The sexual abuse of a child is a nightmare scenario for any parent. If your child has become a victim to abuse, you may be wondering what your legal options are. Most people are aware that sexual abuse is considered a crime, meaning you can report the behavior to law enforcement as a crime. However, child sexual abuse is also considered a type of personal injury, meaning you can file a claim against the offender and it will proceed in the same way as any other personal injury case would.
Sexual abuse typically refers to any kind of illegal sexual contact or sex-related conduct between an adult and a child, or a young child and a significantly older child. So sexual abuse doesn’t have to involve physical methods of abuse — it could include enticement without any actual physical contact as well.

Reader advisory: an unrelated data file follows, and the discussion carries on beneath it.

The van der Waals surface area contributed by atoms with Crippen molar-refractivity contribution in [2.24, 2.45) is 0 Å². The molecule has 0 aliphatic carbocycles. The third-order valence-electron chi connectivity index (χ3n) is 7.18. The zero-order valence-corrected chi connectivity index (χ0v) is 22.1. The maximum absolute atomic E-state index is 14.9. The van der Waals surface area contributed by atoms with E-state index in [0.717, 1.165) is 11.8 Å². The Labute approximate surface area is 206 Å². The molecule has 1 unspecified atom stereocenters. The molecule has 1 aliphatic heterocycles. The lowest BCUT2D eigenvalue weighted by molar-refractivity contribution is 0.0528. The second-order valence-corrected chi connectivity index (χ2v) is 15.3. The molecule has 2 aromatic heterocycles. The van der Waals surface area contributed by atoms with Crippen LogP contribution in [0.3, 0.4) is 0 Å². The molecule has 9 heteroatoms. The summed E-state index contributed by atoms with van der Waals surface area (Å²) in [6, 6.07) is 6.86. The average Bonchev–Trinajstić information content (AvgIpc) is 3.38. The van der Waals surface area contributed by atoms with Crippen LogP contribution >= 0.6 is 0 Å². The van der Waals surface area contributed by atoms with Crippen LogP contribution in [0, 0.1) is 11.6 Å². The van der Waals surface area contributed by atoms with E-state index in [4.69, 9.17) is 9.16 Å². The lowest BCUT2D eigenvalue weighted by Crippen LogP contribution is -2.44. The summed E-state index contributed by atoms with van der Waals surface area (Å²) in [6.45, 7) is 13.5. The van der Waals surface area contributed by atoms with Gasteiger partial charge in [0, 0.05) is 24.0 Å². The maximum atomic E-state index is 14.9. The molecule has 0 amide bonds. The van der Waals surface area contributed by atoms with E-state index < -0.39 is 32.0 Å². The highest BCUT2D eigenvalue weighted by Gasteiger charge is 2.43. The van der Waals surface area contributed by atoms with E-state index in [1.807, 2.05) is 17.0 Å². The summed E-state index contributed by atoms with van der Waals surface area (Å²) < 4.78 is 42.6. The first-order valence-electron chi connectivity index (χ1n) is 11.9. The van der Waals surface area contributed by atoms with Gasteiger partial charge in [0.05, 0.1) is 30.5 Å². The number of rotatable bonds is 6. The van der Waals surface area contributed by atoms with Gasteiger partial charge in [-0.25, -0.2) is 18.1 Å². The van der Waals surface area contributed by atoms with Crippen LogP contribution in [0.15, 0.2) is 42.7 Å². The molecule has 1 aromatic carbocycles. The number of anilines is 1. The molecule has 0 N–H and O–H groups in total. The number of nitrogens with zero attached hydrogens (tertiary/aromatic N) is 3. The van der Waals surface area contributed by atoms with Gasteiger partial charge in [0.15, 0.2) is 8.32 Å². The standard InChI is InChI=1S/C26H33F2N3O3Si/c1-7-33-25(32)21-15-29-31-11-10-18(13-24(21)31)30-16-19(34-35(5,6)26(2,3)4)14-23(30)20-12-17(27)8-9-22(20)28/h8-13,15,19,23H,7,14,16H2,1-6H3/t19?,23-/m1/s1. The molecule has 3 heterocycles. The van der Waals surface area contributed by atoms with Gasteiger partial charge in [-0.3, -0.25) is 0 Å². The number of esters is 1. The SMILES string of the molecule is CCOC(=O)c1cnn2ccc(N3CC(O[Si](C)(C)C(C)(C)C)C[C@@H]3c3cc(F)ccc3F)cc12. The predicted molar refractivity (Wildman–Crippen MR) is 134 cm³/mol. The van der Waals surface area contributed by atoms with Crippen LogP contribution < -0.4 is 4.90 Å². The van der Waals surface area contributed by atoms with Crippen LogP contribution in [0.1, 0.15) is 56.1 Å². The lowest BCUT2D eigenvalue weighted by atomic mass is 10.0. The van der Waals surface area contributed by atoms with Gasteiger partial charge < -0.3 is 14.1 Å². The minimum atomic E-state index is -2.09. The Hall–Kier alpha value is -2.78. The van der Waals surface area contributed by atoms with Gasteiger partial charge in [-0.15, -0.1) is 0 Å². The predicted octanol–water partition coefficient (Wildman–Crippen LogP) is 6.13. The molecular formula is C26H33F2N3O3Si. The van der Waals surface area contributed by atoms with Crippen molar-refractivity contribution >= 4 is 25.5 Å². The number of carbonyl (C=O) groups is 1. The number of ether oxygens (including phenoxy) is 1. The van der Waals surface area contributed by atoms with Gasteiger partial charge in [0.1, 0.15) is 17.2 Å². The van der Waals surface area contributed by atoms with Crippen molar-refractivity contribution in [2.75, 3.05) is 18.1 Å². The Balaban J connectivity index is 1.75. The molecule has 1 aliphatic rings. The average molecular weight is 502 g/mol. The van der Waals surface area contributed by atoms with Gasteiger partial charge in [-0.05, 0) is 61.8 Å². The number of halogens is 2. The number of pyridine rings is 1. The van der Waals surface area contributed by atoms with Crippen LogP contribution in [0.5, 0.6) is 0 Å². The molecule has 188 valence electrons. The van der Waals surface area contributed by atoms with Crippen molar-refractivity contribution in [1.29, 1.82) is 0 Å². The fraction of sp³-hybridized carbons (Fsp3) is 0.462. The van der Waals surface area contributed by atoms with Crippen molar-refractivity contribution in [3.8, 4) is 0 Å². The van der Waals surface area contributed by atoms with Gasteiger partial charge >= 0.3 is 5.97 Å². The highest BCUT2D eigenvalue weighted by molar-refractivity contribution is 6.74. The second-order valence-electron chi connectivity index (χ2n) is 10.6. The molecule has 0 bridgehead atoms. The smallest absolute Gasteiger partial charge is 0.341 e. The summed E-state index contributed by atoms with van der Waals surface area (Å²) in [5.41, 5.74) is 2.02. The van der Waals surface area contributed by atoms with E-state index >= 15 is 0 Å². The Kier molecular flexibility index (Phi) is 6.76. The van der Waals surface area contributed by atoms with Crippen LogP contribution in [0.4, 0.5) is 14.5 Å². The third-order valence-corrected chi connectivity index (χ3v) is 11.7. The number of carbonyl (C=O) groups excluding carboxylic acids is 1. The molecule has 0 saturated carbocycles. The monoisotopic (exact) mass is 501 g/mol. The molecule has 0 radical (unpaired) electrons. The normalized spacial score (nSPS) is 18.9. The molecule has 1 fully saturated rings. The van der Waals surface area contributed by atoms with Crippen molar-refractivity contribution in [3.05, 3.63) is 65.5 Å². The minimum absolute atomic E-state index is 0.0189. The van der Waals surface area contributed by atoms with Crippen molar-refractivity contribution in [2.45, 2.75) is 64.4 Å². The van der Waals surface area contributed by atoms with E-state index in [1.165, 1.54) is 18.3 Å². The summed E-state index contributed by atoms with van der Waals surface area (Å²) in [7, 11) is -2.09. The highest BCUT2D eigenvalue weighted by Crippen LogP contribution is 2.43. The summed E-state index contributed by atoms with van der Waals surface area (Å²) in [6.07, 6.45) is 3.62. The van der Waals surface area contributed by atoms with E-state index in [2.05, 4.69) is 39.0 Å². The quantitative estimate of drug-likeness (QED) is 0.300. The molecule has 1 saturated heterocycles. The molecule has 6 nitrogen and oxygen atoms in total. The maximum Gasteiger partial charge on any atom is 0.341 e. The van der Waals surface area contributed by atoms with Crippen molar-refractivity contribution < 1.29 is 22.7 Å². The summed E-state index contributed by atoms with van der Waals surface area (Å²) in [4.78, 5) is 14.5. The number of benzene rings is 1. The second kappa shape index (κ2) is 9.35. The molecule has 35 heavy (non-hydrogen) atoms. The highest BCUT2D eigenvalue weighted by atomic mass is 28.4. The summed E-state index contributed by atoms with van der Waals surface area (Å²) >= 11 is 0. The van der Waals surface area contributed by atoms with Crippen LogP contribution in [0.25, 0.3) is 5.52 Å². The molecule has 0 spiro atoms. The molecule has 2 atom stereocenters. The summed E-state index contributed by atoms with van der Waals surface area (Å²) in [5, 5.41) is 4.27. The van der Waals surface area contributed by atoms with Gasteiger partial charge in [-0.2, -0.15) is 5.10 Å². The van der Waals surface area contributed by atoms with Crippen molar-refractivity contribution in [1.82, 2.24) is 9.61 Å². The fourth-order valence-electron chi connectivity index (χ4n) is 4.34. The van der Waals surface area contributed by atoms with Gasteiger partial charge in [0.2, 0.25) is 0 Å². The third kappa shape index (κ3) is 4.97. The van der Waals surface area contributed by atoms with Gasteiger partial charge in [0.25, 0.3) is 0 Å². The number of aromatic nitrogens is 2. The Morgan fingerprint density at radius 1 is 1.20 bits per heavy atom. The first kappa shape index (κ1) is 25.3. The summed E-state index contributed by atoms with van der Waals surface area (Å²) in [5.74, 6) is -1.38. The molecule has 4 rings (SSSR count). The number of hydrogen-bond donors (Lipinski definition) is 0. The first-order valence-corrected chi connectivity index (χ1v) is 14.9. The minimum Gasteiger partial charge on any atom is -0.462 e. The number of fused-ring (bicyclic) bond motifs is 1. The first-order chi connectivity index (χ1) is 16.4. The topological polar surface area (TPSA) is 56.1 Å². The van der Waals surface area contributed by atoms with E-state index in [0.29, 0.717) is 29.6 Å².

Keep in mind that, as in any legal situation, there is a statute of limitations for filing your lawsuit. The amount of time depends on the type of abuse in question, but usually falls between one and three years to file the lawsuit from the date of the injury (in this case, the incident of abuse).
However, the period for filing a lawsuit for child sexual abuse may be extended. For example, many victims of child sexual abuse repress the memories of their abuse and only remember them later in life. The law accounts for repressed memories like this through delayed discovery rules. This means that the statute of limitations will not run out of the victim repressed memory of the abuse or did not realize that the abuse led to later issues.
Child sexual abuse is a horrific crime, and offenders should be prosecuted to the fullest extent of the law. If you need to seek compensation through a civil lawsuit, work with the compassionate North Carolina personal injury lawyers at Lanier Law Group.